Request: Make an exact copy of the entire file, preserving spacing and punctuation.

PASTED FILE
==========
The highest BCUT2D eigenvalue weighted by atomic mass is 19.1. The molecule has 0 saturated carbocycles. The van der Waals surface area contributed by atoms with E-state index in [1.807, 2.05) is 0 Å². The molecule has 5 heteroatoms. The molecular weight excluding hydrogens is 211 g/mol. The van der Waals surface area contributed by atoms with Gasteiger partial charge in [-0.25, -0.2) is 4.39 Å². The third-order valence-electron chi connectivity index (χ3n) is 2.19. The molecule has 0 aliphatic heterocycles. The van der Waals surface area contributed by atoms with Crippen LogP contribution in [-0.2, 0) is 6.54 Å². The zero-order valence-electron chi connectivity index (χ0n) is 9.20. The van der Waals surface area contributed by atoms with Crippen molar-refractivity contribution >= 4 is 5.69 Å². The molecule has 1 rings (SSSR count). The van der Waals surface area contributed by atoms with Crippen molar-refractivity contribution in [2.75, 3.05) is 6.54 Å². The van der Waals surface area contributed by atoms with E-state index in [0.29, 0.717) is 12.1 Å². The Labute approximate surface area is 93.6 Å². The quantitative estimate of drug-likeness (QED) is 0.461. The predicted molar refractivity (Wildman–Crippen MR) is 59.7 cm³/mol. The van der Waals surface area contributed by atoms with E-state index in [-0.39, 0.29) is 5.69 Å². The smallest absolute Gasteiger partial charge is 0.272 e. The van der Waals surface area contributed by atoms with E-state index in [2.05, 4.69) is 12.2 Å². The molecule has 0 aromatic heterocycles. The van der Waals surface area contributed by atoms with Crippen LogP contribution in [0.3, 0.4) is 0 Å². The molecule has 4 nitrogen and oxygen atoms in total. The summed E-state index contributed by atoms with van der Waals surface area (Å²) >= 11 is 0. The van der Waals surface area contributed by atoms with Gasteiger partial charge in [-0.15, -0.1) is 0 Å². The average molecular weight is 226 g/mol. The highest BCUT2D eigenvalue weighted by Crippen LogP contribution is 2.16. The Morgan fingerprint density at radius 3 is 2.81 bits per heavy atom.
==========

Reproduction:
The highest BCUT2D eigenvalue weighted by atomic mass is 19.1. The molecule has 0 saturated carbocycles. The van der Waals surface area contributed by atoms with E-state index in [1.807, 2.05) is 0 Å². The molecule has 5 heteroatoms. The molecular weight excluding hydrogens is 211 g/mol. The van der Waals surface area contributed by atoms with Gasteiger partial charge in [-0.25, -0.2) is 4.39 Å². The third-order valence-electron chi connectivity index (χ3n) is 2.19. The molecule has 0 aliphatic heterocycles. The van der Waals surface area contributed by atoms with Crippen LogP contribution in [-0.2, 0) is 6.54 Å². The zero-order valence-electron chi connectivity index (χ0n) is 9.20. The van der Waals surface area contributed by atoms with Crippen molar-refractivity contribution >= 4 is 5.69 Å². The molecule has 1 rings (SSSR count). The van der Waals surface area contributed by atoms with Crippen molar-refractivity contribution in [2.75, 3.05) is 6.54 Å². The van der Waals surface area contributed by atoms with E-state index in [0.29, 0.717) is 12.1 Å². The Labute approximate surface area is 93.6 Å². The quantitative estimate of drug-likeness (QED) is 0.461. The predicted molar refractivity (Wildman–Crippen MR) is 59.7 cm³/mol. The van der Waals surface area contributed by atoms with E-state index in [-0.39, 0.29) is 5.69 Å². The smallest absolute Gasteiger partial charge is 0.272 e. The van der Waals surface area contributed by atoms with E-state index in [2.05, 4.69) is 12.2 Å². The molecule has 0 aromatic heterocycles. The van der Waals surface area contributed by atoms with Crippen LogP contribution in [0.3, 0.4) is 0 Å². The molecule has 4 nitrogen and oxygen atoms in total. The summed E-state index contributed by atoms with van der Waals surface area (Å²) >= 11 is 0. The van der Waals surface area contributed by atoms with Gasteiger partial charge in [-0.15, -0.1) is 0 Å². The average molecular weight is 226 g/mol. The highest BCUT2D eigenvalue weighted by Crippen LogP contribution is 2.16. The Morgan fingerprint density at radius 3 is 2.81 bits per heavy atom.